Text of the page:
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Bob Spencer, Published October 19 2013

Letter: Health care costs go up while benefits go down

With the national debate on health care leaving consumers with more questions than answers, it is difficult to listen to any news broadcast without hearing the warning, “insurance coverage is not the same as medical care.” Translated, the term means “just because you pay for an insurance policy doesn’t mean you will have access to a doctor, or your insurance will cover the cost of the procedure your doctor orders.”

Blue Cross Blue Shield of North Dakota is providing us with another example of why those warnings are necessary. BCBSND has already requested, and the North Dakota insurance commissioner has approved, changes to policies in 2014 that will reduce the coverage available to policyholders for addiction and mental health services. Have monthly premiums gone down in price? No! Actually, they have taken some large increases. With premiums going up, surely you were consulted before BCBS decreased your benefits. “No,” you say. You weren’t even notified?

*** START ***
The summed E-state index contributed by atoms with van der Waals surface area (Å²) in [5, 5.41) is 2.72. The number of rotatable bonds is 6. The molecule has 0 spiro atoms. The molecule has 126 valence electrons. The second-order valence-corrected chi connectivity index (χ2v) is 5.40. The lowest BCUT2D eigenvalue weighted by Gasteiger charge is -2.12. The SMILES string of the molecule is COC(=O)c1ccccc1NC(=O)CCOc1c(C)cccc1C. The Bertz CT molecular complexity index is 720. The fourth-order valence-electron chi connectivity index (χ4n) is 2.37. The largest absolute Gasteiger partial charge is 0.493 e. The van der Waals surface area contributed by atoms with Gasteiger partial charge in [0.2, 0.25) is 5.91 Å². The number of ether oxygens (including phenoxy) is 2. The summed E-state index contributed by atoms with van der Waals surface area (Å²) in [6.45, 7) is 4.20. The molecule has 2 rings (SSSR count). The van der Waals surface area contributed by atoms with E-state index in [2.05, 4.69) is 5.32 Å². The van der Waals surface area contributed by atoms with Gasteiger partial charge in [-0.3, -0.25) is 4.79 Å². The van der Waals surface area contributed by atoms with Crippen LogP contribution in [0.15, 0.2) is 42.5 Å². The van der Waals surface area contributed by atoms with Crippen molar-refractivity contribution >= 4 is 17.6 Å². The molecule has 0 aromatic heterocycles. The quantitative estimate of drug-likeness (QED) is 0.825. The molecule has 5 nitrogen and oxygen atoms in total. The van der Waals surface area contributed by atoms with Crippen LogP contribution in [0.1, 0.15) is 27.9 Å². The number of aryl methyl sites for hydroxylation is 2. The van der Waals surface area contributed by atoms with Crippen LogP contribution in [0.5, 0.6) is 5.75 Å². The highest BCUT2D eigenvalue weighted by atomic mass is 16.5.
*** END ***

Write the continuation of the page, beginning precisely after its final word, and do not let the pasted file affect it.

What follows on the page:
“We are simply trying to stay competitive,” says “Big Blue,” which is not quite the truth. Instead, insurance companies like BCBS are attempting to stay profitable, which is much different. The strategy adopted by many insurance companies in the marketplace today, including BCBS, is to win the race to the bottom. Insurance companies make money by collecting premiums, not by paying claims. Their business model is “collect as much as you can, while paying out as little as possible.” Increase premiums and reduce benefits!

Insurance companies have always been good at the first, and are honing their skills on the second. After Jan. 1, 2014, should you or a member of your family need addiction or mental health services, don’t count on BCBS being there for you. Remember the warning, “insurance coverage is not the same as medical care.”

Spencer is with the Center for Solutions, Devils Lake, N.D.